This idea is all the more interesting if we consider the relative costs of these modes of transportation. Going back to the Oxford – Cambridge example, we have estimated the costs of infrastructure required to connect these two towns by high-speed rail , highway and AAM. We estimate the cost of a high-speed rail link to be around GBP 10 bn, while a highway would cost around GBP 3 bn. At the same time, to build a set of 10 heliports in each town would only cost something like GBP 1 bn and, in terms of passengers carried, would be equivalent to about 10 trains running in each direction every day. Our ongoing analysis of the HS2 rail line suggests the compelling finding that the use of VTOL aircraft could enable the same passenger numbers to be carried at about 20% of the costs, with less environmental impact and the same, or shorter, journey times.

This means that for developing countries, AAM networks could become a very cost-effective solution that can also bring tremendous social benefits and very quickly develop communities by providing them with high-speed transport links.

We have also touched on the investment in AAM and have mentioned that SPACs are becoming very popular. What is your view on that and are you planning any fundraising yourself?

Seyed Mohseni: We are currently in the process of Series A fundraising of around GBP 20 m, which will allow us to achieve certification of our cargo-carrying model the Starling Cargo, which is currently at full-scale prototype stage, as well as work on the design of the passenger-carrying eStarling.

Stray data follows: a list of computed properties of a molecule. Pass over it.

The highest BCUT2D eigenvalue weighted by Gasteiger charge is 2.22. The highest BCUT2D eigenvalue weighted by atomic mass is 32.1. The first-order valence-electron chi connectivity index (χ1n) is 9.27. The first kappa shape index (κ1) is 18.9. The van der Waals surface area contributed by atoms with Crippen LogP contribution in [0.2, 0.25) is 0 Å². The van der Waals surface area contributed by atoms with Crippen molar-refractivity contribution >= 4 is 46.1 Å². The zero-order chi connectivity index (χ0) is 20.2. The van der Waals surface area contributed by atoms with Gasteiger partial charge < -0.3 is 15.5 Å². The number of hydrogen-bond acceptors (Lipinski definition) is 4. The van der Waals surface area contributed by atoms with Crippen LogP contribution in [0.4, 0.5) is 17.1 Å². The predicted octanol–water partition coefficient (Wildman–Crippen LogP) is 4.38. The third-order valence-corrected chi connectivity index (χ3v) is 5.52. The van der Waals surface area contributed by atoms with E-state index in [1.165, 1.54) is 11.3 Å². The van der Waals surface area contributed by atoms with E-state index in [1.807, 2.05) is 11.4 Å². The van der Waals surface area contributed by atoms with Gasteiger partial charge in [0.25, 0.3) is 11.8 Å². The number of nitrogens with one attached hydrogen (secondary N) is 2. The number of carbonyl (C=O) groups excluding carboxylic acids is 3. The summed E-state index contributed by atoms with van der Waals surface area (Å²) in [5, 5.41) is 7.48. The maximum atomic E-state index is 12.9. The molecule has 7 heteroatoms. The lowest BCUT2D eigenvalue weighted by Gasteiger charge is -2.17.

After the Series A we would explore the best ways to attract further funding. The key for us is that we must be careful with the valuation that we attract funding at. Currently, there are a lot of very high valuations in the market, but ensuring we can defend our valuation is critical. A fair and defensible valuation is part of ensuring sustainability of the business as it will allow us to continue to grow and attract funding a few years down the line. Given this, we will explore what is the best approach and may indeed go the SPAC route but with a focus on a sustainable valuation.

Finally, what would you see as the trajectory of the AAM market development in the future?

Seyed Mohseni: We at Samad believe that beyond cargo flight, for AAM the luxury segment is the low-hanging fruit and the way to access the market. This means focusing on luxury eVTOL vehicles for high net worth individuals in the short term. We then need to think about the transition to mass adoption. Who will be the early adopters? What will their profile be and how do we adapt our vehicles to their needs? These questions will become key for the AAM industry in the medium term.